5 Thou art mine; I love and own thee.
     Light of joy,
     ne’er;er shall I
     from my heart dethrone thee.
     Savior, let me soon behold thee
     face to face;
     may thy grace
     evermore enfold me.


Mass (1922)

Frank Martin

(sung in Latin)
(sung as a set without interruption)

     Lord have mercy,
     Christ have mercy,
     Lord have mercy.

     Glory be to God in the highest.
     And in earth peace
     to men of good will.
     We praise Thee; we bless Thee;
     we worship Thee; we glorify Thee.
     We give thanks to Thee
     for Thy great glory.
     O Lord God, Heavenly King,
     God the Father Almighty.
     O Lord Jesus Christ, the only begotten Son.
     Lord God, Lamb of God,
     Son of the Father.
     Thou that takest away the sins of the world, have mercy upon us.
     Thou that takest away the sins of the world,receive our prayer.
     Thou that sittest at the right hand of the Father,
     have mercy upon us.
     For thou only art holy,
     thou only art the Lord,
     thou only art the most high, Jesus Christ.
     Together with the Holy Ghost
     in the glory of God the Father.


Three American Songs (2012)

Shawn Kirchner

   Unclouded Day

     (J.K. Alwood)

     Verse One:
     O they tell me of a home far beyond the skies,
     O they tell me of a home far away;
     O they tell me of a home where no storm clouds rise;
     O they tell me of an uncloudy day.
     O the land of cloudless day,
     O the land of an unclouded sky,
     O they tell me of a home where no storm-clouds rise:
     O they tell me of an unclouded day.
     Verse Two:
     O they tell me of a home where my friends have gone,
     O they tell me of that land far away,
     Where the tree of life in eternal bloom
     Sheds its fragrance through the unclouded day. [Refrain]
     Verse Three:
     O they tell me of a King in His beauty there,
     And they tell me that mine eyes shall behold
     Where He sits on the throne that is bright as the sun,
     In the city that is made of gold! [Refrain]

     Angel Band
     (Jefferson Hascall)

     Verse One:
     The latest sun is sinking fast,
     my race is nearly run.
     My strongest trials now are past,
     my triumph has begun.
     Oh come, angel band
     Come and around me stand
     O bear me away on your snow-white wings
     to my immortal home.

     Verse Two:
     I know I’m near the holy ranks
     of friend and kindred dear:
     I’ve brushed the dew on Jordan’s banks,
     the crossing must be near. [Refrain]
     Verse Three:
      I’ve almost gained my heavenly home -my spirit loudly sings.
     The holy ones, behold, they come -I hear the sound of wings. [Refrain]

     (Charles Wesley)

     Verse One:
     And let this feeble body fail,
     And let it faint or die,
     My soul shall quit this mournful vale,
     And soar to worlds on high.

     And I’ll sing hallelujah,
     And you’ll sing hallelujah,
     And we’ll all sing hallelujah
     When we arrive at home.

     Verse Two:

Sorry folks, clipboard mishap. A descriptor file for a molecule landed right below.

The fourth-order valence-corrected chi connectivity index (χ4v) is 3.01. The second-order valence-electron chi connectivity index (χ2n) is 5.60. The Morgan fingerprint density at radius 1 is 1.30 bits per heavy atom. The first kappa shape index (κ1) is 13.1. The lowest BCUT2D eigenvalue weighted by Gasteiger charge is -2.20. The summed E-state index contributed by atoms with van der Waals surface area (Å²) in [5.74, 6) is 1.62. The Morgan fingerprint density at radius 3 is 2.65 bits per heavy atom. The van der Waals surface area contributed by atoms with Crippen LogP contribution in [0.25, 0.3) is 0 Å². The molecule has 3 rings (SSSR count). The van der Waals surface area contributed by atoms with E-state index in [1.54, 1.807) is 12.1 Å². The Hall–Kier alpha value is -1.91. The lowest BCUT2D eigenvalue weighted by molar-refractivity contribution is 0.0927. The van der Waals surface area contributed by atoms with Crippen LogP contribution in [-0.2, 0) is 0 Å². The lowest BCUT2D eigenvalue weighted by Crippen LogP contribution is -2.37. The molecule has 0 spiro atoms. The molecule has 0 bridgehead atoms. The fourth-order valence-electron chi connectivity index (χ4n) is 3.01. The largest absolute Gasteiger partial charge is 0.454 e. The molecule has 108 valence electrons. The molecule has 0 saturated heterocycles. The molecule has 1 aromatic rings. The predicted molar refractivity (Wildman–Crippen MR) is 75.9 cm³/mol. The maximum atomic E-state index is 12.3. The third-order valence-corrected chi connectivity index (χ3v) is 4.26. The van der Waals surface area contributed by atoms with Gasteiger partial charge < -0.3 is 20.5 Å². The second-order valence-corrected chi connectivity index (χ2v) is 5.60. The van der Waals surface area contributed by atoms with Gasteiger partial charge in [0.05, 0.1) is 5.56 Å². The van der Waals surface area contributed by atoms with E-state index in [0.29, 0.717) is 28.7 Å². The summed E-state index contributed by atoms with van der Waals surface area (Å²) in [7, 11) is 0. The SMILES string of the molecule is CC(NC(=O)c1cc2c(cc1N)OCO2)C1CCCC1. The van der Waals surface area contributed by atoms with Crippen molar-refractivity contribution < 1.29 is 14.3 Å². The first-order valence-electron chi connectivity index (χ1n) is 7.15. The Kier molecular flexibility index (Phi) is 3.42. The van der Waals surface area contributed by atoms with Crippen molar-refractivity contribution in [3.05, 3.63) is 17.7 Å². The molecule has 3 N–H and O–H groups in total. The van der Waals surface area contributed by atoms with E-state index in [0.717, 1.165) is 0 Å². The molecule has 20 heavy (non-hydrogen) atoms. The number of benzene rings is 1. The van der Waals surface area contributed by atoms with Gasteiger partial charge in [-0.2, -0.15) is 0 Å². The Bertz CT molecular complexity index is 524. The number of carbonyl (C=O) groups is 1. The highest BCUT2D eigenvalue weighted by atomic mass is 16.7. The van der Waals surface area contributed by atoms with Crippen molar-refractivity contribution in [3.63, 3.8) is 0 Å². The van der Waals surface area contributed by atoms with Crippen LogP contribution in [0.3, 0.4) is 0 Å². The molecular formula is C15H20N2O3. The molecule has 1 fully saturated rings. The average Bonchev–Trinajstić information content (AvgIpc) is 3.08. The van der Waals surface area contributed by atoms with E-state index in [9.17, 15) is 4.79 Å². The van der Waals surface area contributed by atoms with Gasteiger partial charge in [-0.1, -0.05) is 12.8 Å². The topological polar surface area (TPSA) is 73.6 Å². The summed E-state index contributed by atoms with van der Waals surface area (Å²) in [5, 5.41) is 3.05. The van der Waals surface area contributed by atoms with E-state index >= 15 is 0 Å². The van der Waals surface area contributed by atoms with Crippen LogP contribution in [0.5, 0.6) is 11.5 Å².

O what are all my sufferings here,
     If, Lord, Thou count me meet
     With that enraptured host to appear,
     And worship at Thy feet!
     Verse Three:
     Give joy or grief, give ease or pain,
     Take life or friends away,
     But let me find them all again
     In that eternal day.


Paul Wiens, conductor, Wheaton College Professor Emeritus, conducted choirs at the college/university level for forty-four years. He holds the Doctor of Musical Arts degree from the University of Iowa where he studied with Don V. Moses. Wiens sang in the Atlanta Symphony Chamber Choir under the legendary Robert Shaw, and later taught at the University of Wisconsin-Madison with Robert Fountain. During a 31-year tenure at Wheaton Conservatory of Music, his Concert Choir appeared in numerous ACDA conventions: National, Central Division, State of Illinois. The pinnacle of his choral career was conducting Bach’s B-minor Mass with the Wheaton College Concert Choir and the Metropolis Chamber Orchestra in 2012. As Artistic Director and Conductor of the West Suburban Choral Union from 1983-2006, Wiens conducted most of the large works from the choral/orchestral repertoire. In 2005, he published Expressive Conducting: the first multi-media resource for conducting.





Regina Roper, pianist, built her career in the Silicon Valley of Northern California before semi-retiring to Southwest Utah. Prior to moving to Ivins in 2015, she had spent the previous 36 years teaching, evaluating,
accompanying, performing, and presenting pedagogy workshops in the San Francisco Bay Area. She holds a bachelor’s degree in Piano Performance and Music Theory, with graduate studies under the tutelage of harpsichord virtuoso, the late Fernando Valenti. As a graduate assistant accompanist at San Jose State University in the 1970’s, she was engaged to play for the University Choir, the SJSU Choraliers, SJ Opera rehearsals, various studio vocal and instrumental lessons on campus, as well as the city of San Jose’s Children’s Musical Theater productions.